U.S. GDP Shows First Contraction Since 2011

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Primarily reflecting a downward revision to private inventory investment, the Commerce Department released a report on Thursday showing that U.S. gross domestic product decreased in the first three months of 2014.

The report showed that GDP fell by 1.0 percent in the first quarter compared to the initial estimate for a 0.1 percent uptick.

Economists had been expecting the revised data to show a somewhat smaller contraction of about 0.5 percent.

With the downward revision, U.S. GDP contracted for the first time since the 1.3 percent decrease seen in the first quarter of 2011.

The Commerce Department said the decrease primarily reflected a downward revision to private inventory investment and an upward revision to imports, which are a subtraction in the calculation of GDP.

A modest upward revision to the pace of consumer spending growth and a smaller than previously estimated drop in exports helped limit the downside.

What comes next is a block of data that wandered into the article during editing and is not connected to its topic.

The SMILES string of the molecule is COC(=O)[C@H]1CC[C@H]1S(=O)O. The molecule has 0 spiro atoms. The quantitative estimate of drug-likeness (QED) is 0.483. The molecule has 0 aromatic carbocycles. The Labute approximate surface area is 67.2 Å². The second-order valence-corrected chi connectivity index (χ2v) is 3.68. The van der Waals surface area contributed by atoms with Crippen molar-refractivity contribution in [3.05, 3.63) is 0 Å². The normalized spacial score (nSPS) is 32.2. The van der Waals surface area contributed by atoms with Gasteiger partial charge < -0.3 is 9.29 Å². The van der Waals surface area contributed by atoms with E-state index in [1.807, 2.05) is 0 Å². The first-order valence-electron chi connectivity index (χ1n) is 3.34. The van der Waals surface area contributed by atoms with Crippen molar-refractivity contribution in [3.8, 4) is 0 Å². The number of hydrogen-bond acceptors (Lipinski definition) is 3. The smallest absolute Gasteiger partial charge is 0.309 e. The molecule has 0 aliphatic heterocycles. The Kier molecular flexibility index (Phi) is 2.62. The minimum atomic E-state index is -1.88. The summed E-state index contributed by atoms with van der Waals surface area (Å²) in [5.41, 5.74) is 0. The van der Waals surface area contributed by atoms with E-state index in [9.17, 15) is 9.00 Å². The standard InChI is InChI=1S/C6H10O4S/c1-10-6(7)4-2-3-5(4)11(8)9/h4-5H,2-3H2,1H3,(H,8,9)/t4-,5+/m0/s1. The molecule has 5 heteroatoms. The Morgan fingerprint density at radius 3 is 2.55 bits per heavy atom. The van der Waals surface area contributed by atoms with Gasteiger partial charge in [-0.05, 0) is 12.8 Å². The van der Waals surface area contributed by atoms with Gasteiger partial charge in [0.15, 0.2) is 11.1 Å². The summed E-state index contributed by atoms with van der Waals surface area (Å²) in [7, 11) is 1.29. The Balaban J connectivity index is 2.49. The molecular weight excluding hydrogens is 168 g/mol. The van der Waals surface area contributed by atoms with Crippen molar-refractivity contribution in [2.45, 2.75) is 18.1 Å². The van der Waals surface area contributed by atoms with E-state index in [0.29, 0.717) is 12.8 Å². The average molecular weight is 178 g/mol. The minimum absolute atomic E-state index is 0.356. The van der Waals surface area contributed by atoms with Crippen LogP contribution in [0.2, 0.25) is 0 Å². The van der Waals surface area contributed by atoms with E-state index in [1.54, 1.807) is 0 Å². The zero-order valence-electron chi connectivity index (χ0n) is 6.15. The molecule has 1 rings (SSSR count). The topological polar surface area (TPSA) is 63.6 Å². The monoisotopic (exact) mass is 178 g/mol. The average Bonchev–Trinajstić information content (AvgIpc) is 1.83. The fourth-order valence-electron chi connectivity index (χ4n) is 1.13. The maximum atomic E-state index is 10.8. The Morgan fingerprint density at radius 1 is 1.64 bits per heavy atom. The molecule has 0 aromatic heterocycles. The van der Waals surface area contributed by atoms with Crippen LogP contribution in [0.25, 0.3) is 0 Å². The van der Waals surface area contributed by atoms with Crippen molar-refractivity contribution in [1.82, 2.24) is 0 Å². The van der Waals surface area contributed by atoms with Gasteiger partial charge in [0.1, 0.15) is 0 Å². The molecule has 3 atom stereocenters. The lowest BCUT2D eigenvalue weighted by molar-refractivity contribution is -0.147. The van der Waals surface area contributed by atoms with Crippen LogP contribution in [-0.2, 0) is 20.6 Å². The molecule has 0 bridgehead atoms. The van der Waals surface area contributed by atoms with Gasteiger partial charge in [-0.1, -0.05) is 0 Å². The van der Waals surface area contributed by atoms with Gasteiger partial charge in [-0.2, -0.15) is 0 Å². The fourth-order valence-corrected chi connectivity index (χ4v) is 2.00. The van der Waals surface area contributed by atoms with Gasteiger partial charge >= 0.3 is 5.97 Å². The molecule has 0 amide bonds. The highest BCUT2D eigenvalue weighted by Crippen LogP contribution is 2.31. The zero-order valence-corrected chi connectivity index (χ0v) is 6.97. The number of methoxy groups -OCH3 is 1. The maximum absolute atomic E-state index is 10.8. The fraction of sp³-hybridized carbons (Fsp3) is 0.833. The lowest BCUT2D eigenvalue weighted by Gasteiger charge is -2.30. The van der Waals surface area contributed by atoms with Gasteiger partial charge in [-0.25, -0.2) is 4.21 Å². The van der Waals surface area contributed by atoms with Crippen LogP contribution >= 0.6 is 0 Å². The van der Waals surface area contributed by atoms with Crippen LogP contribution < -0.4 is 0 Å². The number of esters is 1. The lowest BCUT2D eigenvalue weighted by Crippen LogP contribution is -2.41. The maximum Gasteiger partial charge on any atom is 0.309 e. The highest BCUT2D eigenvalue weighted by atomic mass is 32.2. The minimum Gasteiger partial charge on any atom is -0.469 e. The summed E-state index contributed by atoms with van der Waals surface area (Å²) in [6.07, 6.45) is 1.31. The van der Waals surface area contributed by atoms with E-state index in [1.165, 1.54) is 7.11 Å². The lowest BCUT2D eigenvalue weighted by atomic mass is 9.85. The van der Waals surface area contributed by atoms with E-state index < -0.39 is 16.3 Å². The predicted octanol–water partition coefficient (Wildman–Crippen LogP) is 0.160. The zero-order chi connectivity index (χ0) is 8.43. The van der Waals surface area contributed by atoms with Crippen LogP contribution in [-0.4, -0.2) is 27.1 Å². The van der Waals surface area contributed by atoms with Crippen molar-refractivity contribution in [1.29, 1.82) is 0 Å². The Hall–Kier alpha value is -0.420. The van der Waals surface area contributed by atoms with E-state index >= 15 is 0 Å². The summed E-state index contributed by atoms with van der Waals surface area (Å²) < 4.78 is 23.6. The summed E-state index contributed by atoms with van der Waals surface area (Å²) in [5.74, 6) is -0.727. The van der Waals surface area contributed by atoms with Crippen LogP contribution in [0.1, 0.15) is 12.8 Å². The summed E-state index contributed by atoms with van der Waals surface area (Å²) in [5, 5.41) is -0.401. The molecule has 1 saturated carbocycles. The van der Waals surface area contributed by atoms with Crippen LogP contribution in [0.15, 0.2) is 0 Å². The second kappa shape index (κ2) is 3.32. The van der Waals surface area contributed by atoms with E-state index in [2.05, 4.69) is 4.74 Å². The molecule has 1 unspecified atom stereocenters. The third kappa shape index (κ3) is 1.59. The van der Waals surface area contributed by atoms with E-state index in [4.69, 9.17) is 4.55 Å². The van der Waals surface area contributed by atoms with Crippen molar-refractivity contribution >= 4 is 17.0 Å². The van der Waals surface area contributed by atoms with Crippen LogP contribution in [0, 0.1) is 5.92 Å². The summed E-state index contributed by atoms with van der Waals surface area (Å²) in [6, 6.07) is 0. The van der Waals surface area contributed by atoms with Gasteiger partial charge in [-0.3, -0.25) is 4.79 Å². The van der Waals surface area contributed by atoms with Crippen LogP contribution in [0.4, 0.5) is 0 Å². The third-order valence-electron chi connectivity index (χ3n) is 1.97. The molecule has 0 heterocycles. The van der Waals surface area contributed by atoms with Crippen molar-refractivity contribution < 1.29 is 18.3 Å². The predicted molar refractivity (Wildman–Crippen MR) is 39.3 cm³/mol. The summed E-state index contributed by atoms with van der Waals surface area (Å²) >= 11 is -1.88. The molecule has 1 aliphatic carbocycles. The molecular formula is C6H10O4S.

Noting that inventories subtracted 1.6 percent from GDP compared to the initial estimate of 0.6 percent, Paul Ashworth, Chief U.S. Economist at Capital Economics, said, "The downward revision is almost entirely because inventories were a much bigger drag on growth than previously thought."

"But that bigger first-quarter drag means that we are likely to see a bigger bounce back in the second quarter," he added.

On the inflation front, the Commerce Department said its reading on core consumer prices, which exclude food and energy prices, rose by 1.2 percent in the first quarter compared to the previously reported 1.3 percent increase.

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